At the same time crime of trafficking in persons remains all too hidden, despite affecting families in the country. Too many trafficking victims are never identified, and therefore do not receive the assistance or protection to which they are entitled, according to concerned groups. According to the DMI’s country director, Ms Fatima Rani, Human traffickers take advantage of the traditional practice of child fostering – poor parents entrust their children to the care of wealthier relatives or respected community members to educate and empower them to become independent adults.

“In reality today many such children end being in domestic servitude or being given away to someone who uses them for sexual exploitation,” she notes.

Traffickers target girls from rural communities and often dupe family members, friends, or intermediaries into aiding in their exploitative tactics by offering assistance with education and better living conditions or securing employment in urban areas and abroad.

She says agents of traffickers enter into communities to recruit and transport victims into trafficking situations.

“Trafficked young girls as young as 10 or 12 years are given a huge fee to businessmen to fulfil the myth that ‘having intercourse with a virgin will lead to their business prosperity,” says Ms Rani.

Media reports (BBC investigative report of the 26 June 2022), titled “Forced to Beg: Tanzania’s Trafficked Kids” indicated that traffickers transported Tanzanian children with physical disabilities to Kenya and forced them to work as beggars or in massage parlors.

In 2018, the Kenyan government identified 29 female Tanzanian potential victims in Kenya; the girls were to be taken to the United Arab Emirates (UAE) and to pay for their transportation fees with a kidney.

But even so, the government has been taking steps to prevent, prosecute and protect young girls from becoming victims of trafficking by the passage of Prevention of trafficking Act, 2008 and creating the Anti-trafficking in persons- ATS Action Plan (2021 to 2024)

“The role of faith-based organizations, NGOs and Multilateral organizations that are closely working with government departments needs to be appreciated in prevention, prosecution and protection.

There are very few NGOs that serve victims after being rescued in joint operations conducted by the social welfare department, police and others,” she notes.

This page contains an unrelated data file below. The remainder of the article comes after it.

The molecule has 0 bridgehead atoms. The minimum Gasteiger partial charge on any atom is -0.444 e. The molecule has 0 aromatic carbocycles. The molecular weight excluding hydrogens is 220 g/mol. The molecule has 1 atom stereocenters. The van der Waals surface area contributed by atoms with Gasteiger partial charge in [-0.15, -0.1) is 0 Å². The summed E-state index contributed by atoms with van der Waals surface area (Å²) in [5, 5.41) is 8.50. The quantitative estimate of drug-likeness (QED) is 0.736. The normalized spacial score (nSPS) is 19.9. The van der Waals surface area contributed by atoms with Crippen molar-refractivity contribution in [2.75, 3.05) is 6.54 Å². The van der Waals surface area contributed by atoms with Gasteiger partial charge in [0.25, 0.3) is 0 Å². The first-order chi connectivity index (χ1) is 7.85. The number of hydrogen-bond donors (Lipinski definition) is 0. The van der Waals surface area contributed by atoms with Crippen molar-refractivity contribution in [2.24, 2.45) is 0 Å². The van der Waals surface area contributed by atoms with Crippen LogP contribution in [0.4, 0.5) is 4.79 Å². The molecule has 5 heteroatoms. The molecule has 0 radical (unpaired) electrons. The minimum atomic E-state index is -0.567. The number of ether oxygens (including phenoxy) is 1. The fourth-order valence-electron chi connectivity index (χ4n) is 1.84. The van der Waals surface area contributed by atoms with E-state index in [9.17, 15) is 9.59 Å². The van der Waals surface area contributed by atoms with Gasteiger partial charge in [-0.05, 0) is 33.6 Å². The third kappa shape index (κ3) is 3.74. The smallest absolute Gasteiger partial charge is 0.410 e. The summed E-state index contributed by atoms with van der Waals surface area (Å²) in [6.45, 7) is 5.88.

She discloses that DMI provides rescued victims with a safe place to stay, psycho-social counselling, life-skills training, vocational training and entrepreneurship training during one year stay and the girls become self-reliant and are integrated back into the society.

“We all need to act now. Imagine a girl of 10 years being sold out like a commodity. We can stop this if we all choose to report these incidents to police stations and stop the exploitation of these victims in our households,” she advised.

According to Ms Rani, yearly they rescue at least 150 to 200 victims of in-country trafficking who are mostly from lake zone regions since the trend had already shifted from the southern regions of Tanzania five to six years ago.

“We really want the society to be made to know what human trafficking entails and where to direct the victims wherever they come across them. We are ready to accommodate more victims because that is exactly our dedication,” she notes.

 

EYES ON TRAFFICKING

This “Eyes on Trafficking” story is reprinted from its original location.

ABOUT

PBJ Learning is a leading provider of online human trafficking training, focusing on and prevention education. Their interactive Human Trafficking Essentials is used worldwide to educate professionals and individuals how to recognize human trafficking and how to respond to potential victims. Learn on any web browser (even your mobile phone) at any time.

More stories like this can be found in your PBJ Learning Knowledge Vault.

 

EYES ON TRAFFICKING

This “Eyes on Trafficking” story is reprinted from its original online location.

ABOUT PBJ LEARNING

PBJ Learning is a leading provider of online human trafficking training, focusing on awareness and prevention education. Their interactive Human Trafficking Essentials online course is used worldwide to educate professionals and individuals how to recognize human trafficking and how to respond to potential victims. Learn on any web browser (even your mobile phone) at any time.

More stories like this can be found in your PBJ Learning Knowledge Vault.